“These were the best 7 years of my life. If I had to do it all over again I wouldn’t change anything”.
Almost 7 years ago, almost to the day, a frightened 16 year old boy was taken by his parents to his pediatrician because of a small lump that had been growing in his calf since the spring. He endured the first of over a half a dozen operations. He started chemotherapy, poisons, which he let me and my colleagues give him more times than I can count. He started radiation treatments but, “These were the best 7 years of my life. If I had to do it over again, I wouldn’t change anything”.
Two weeks ago tomorrow, Shabbat [The Sabbath], I got in my car and I drove from New York to Oakhurst. It was Shabbat [The Sabbath], and I got in my car and I drove to Oakhurst, because a young man, no longer a boy, was coming to the close of a horrible illness. He was no longer just my patient, he was someone whose courage had inspired me, had changed me as a person and as a doctor and whose care I needed to be there for. I got to the house, I sat with him, I held his hand as he struggled for his breath and he said to me, “These were the best 7 years of my life”. Can you imagine a 23 year old boy who had spent a third of his life going to doctors, being pumped full of poisons, being cut open, being burned with radiation, saying these were the best 7 years of his life?
We who cry for length of years have so much to learn from this young man who made the most of each day. “These were the best 7 years of my life”. He inspired other patients who are alive today because of him, who would otherwise have not had the courage to go through horrific treatments, but who said, “If Eddie can do this, I can do this”. He inspired other patients who didn’t know him but who met him in Bethesda and said, “Oh, you are Ezra. We heard about you from Dr. Wexler”. Every nurse every doctor who met him loved him. You couldn’t help it.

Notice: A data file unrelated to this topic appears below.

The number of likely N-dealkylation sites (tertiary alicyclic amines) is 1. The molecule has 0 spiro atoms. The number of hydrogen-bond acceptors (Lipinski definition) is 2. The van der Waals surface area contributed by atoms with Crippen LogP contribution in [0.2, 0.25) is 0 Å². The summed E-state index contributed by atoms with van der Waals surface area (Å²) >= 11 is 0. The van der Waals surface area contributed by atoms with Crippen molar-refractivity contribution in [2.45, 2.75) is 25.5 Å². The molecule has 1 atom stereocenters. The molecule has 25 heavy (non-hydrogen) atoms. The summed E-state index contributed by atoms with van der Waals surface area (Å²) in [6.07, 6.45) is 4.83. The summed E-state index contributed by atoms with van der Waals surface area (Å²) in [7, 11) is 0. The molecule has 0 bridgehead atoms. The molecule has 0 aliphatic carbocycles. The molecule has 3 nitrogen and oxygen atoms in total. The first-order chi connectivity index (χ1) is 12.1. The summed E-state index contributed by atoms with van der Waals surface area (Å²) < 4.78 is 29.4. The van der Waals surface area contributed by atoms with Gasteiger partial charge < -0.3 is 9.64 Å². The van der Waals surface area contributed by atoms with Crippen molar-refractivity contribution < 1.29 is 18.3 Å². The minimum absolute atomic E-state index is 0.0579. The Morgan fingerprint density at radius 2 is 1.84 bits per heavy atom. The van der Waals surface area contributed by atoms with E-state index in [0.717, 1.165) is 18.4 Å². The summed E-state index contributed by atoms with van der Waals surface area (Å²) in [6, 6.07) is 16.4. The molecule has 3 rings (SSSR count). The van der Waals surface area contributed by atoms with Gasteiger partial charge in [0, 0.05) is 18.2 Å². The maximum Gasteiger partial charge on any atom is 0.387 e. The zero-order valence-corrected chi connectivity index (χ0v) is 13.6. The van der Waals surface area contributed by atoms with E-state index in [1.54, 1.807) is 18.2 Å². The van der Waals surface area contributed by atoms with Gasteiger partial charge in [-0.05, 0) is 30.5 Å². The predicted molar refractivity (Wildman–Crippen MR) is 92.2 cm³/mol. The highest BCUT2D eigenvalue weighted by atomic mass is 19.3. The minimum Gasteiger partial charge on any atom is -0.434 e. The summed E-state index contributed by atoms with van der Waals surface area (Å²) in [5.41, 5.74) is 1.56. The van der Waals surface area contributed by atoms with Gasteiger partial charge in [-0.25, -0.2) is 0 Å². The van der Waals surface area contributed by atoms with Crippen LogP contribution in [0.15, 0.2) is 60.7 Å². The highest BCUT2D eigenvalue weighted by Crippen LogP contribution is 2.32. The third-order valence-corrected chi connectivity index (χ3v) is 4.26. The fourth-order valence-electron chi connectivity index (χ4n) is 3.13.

He was a young man for whom each day was precious and he taught me that doctors sometimes need to shut up and just listen to their patients…listen to what they want…. listen to what they are hoping for. “These were the best 7 years of my life”. This sweet young man sitting, trying to catch his breath had no bitterness. He was afraid. He told me of his fears. He told me that the Rabbi had been visiting, that he had made Vidduy… [Confession] that he was coming to peace, and I marveled at his strength and his courage as I had in the five years that I had come to know him.
The following Friday night, this past Friday night, I again drove down from New York on Shabbat [The Sabbath] to Oakhurst to visit Eddie. Much had changed in a week. He had gotten much sicker. I sat with his family and spoke about what was happening. I knew that the end was getting very close. His parents asked me how much longer. I said just a few more days. When I got home it was almost 1 O’clock in the morning. My wife waited up for me. She asked how Eddie was. I said he is very, very sick. She asked how sick and I told her it was going to happen soon. In my heart I knew then, it was going to happen on Yom Kippur [Day of Atonement]. I knew in my soul it was going to happen on Yom Kippur. How did I know that? We read on Yom Kippur from the Navi Yishaya about what G-d wants from us. He doesn’t want empty fasting. He doesn’t want empty beating of our chest. He wants us to do justice. To care for those who can’t care for themselves. This remarkable young man did those things. He could have felt pity for himself, he didn’t. He established a foundation. Many of us in this room are wearing green bracelets on our wrist in his memory. He inspired other patients who are terribly sick to have courage to have hope. “If Eddie can do it, we can do it”. I knew that he had made a perfect Kapparah [Atonement]. I knew that G-d would take him on Yom Kippur.